I’ve been so absorbed in writing my own, hopefully cool stories lately, it’s been a while since I’ve highlighted something nifty I found whilst wandering the ‘net. As sometimes happens, I stumbled upon not one, but two cool stories this time.
It’s awards season again, and if you’re a speculative fiction fan, that means it’ll soon be time to check out the nominees for this year’s Nebula Awards, Hugo Awards, and various and sundry other venues that recognize superlative writing. These are good places to find examples of “what right looks like,” especially if you’re a writer wondering why agents and publishers aren’t beating down your door. Sigh. Don’t quit that day job yet, Bubba. Amongst the British Science Fiction Association (BSFA) short fiction award nominees, I found a familiar name, which led me to a less-familiar name and a pair of jaw-droppingly good stories.
I’ve featured Aliette de Bodard several times in this series. I can’t help it–she just keeps writing cool stories. “The Shipmaker” is a tale from her Xuyan universe, an alternate-history in which the New World was colonized by a Chinese empire that never fell. North America exists in a three-way split between the Chinese Xuyan, the Mexica, and a subdued United States confined to the eastern side of the continent, struggling to catch up to its powerful neighbors. Interstellar space travel is a reality, and starships are painstakingly crafted to the needs of cyborg Minds that pilot them. The ships are equal parts art and technology, everything carefully tailored to work in harmony with each individual Mind.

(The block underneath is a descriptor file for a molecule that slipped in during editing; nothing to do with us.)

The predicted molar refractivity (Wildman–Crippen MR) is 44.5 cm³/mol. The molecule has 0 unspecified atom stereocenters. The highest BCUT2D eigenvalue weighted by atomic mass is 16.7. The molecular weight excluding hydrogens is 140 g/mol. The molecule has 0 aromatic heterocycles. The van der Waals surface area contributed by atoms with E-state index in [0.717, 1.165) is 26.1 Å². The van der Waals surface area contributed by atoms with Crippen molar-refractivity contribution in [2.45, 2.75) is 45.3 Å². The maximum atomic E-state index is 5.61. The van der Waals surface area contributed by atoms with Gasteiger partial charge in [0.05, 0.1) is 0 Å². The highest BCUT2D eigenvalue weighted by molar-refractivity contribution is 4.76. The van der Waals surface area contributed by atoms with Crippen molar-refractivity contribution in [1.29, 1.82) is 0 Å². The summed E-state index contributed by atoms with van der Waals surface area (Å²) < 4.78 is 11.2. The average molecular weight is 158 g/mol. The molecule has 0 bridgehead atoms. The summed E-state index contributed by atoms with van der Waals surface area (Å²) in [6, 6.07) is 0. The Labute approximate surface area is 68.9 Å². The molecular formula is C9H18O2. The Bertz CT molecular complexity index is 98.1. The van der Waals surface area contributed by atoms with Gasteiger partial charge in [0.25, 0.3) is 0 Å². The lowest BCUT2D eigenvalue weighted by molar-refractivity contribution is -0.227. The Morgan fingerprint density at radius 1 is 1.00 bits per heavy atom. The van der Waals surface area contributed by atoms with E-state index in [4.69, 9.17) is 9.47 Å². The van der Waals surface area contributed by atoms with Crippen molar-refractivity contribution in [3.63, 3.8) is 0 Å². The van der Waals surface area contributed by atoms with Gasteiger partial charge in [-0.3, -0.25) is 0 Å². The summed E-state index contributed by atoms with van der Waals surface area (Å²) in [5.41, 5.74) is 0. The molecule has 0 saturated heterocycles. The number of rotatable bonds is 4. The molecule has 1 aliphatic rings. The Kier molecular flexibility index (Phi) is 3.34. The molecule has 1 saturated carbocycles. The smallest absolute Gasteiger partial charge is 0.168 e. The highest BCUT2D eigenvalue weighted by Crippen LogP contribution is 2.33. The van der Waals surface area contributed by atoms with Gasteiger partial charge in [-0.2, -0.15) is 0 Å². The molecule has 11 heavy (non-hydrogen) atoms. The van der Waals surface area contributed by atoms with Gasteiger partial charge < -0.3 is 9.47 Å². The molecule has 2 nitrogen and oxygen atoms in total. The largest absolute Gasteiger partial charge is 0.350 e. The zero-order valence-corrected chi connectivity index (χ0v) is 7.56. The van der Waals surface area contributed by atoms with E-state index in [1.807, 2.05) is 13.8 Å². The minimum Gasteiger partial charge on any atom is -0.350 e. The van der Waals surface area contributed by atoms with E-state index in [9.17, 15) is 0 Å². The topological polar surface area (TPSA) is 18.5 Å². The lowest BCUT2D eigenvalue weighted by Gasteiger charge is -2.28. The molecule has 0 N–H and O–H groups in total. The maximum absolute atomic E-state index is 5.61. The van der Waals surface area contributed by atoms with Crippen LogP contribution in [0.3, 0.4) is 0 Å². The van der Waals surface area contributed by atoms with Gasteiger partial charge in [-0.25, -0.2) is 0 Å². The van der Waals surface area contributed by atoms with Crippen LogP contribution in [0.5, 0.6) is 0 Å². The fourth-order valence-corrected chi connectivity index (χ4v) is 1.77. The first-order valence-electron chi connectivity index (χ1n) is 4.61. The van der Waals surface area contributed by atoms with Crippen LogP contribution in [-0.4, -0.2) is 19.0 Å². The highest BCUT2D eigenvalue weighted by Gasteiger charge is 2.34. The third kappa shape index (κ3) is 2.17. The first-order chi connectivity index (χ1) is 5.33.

In this world, we encounter Dac Kien. She is a talented shipmaker, working on what is to be her masterpiece. When she learns her ship’s Mind will be born prematurely, Dac Kien’s careful plans are thrown into disarray, threatening the success of her project, the survival of the Mind, and the suddenly fragile life she has built for herself, a life as intricately balanced as the ships she designs. When she meets the woman carrying the Mind within her womb, Dac Kien’s assumptions about her own identity and the meaning of her life come into question. This is a beautifully-written, haunting tale of women bound together in both creation and loss who must live with the consequences of their very difficult choices.
Nina Allan’s “Flying in the Face of God” is another story of two women linked in creation and loss, set against the background of a different interstellar mission, a short distance into the future of the Earth we know. Anita Schleif is a documentary filmmaker chronicling the life of Rachel Alvin, a starship pilot undergoing biological engineering that will extend her lifespan and her body’s ability to cope with the rigors of long-endurance spaceflight. The treatment exacts a toll on Rachel’s humanity, and Anita watches helplessly as her friend slips away from her. When she learns the truth about a tragedy from her own past, Anita discovers that her connection with Rachel is closer than she ever imagined.
These are two masterful stories, well-deserving of their award nominations. Though told in two different styles in very different settings, they both vividly illustrate the special challenges faced by women pursuing dreams that often conflict with social and biological imperatives, revealing that our path to the stars may well be mingled with tears, and will likely come at great personal cost.
Read and enjoy.